That slow but steady improvement in auto sales so far this year? It's getting slower.
June's disappointing U.S. vehicle sales have pushed some manufacturers and dealers to lower their projections for the rest of the year. But because they got lean to survive last year and have been slow to ramp up production and inventory this year, most can make money even at low volume.
Dealership group Sonic Automotive is prepared even if industry sales slip below 10 million this year, said Jeff Dyke, executive vice president of operations.
"We got in really good shape, and we're in much better shape," he said. "If we have to face that all over again, it would be a hell of a lot easier."
Thomas Pixton, Mazda Motor Corp.'s senior managing executive officer, said the automaker is worried about a number of global markets and the strength of recovery.
"Whether it's a double dip or a slow recovery, it's very difficult for us to predict," he said in Tokyo.
U.S. light-vehicle sales in June rose just 14 percent from a dismal month a year earlier. More disturbing: The seasonally adjusted annual sales rate of 11.1 million declined from May's 11.8 million. And amid a flurry of bad economic news, auto sales dipped toward the end of the month.
Meanwhile, Europe is preparing for a second-half sales drop now that 2009 government incentives have expired. But exports to China's booming market will help ease the pain for upscale European automakers, and General Motors' Chinese sales have outstripped its U.S. sales.
Sagging consumer confidence, caused by stock market volatility and downbeat economic reports, creates "a self-fulfilling prophecy," says Jeff Schuster, head forecaster at J.D. Power and Associates.
"Consumers are clearly hunkering down in light of the current environment, waiting for signs of a renewed recovery."
Among major players, Chrysler Group led June U.S. results with a 35 percent gain from its bankruptcy-impaired June last year.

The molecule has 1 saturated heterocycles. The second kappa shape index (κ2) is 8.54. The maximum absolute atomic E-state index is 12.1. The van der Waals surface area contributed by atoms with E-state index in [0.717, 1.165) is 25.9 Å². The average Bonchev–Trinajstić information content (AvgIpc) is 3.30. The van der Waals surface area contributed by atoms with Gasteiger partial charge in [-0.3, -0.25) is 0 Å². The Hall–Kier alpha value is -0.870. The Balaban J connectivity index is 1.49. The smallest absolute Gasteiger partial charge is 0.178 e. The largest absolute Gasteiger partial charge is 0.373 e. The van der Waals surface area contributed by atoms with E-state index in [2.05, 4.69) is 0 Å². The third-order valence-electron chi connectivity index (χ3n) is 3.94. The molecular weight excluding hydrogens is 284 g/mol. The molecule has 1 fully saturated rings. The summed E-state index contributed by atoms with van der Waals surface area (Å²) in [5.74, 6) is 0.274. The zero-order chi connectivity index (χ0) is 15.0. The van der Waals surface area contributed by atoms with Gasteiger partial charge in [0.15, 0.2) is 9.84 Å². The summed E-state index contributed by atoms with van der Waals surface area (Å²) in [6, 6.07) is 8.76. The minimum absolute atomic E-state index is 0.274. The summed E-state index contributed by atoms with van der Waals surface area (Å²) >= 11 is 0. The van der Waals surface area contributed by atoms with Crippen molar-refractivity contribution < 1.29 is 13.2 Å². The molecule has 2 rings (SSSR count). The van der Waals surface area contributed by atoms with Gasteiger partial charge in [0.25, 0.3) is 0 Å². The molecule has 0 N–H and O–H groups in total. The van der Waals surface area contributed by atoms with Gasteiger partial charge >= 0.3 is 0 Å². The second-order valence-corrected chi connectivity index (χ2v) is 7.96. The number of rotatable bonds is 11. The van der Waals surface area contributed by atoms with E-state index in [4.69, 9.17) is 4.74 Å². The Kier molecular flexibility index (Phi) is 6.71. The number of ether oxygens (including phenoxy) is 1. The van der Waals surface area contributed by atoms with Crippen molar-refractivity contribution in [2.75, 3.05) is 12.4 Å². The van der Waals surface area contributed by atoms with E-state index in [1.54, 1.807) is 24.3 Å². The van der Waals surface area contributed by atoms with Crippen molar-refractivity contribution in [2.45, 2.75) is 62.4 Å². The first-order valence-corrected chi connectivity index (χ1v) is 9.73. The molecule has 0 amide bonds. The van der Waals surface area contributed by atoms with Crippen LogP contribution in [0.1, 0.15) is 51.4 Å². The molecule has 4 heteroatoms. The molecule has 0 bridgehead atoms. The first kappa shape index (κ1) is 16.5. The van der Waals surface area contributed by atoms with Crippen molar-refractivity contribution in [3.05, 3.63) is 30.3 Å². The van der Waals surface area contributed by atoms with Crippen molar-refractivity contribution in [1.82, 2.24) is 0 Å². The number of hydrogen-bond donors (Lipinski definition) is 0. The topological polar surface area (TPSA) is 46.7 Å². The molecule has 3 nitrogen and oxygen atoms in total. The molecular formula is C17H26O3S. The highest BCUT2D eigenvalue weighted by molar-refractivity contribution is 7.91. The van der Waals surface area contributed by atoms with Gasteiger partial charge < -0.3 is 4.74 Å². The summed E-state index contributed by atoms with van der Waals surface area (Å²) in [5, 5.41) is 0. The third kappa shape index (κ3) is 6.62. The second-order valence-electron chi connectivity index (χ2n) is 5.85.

Below the industry average were American Honda, up 6 percent, and Toyota Motor Sales U.S.A., up 7 percent. Ford Motor Co. gained 13 percent.
Emily Kolinski Morris, Ford's senior U.S. economist, called for patience. She said most recoveries have a soft spot about 12 months into a turnaround.
"In such periods of mixed data, it's important to monitor the trend data over several months," she told analysts. "Three-month indicators point in a recovery direction."
At GM, Steve Carlisle, vice president of global product planning, said that shifting from stimulus-driven growth to growth from consumer demand will be bumpy. "We expect some volatility," he said. GM sales rose 11 percent in June.
Pixton said Mazda expects a modest global recovery with "lots of ups and downs."
"We're not going to be overly optimistic," he said. "We want to ensure that our business is profitable with a modest recovery -- and if it's better than we expected, then all the better for us."
Yingzi Su, GM's senior economist, said "huge pent-up demand" will gradually overcome the caution of consumers concerned about jobs, housing and income. GM is sticking with its forecast for 2010 industry sales of 11.3 to 11.8 million light units, up from 2009's lowly 10.4 million.
She said: "The economy, we believe, will improve toward the end of the year."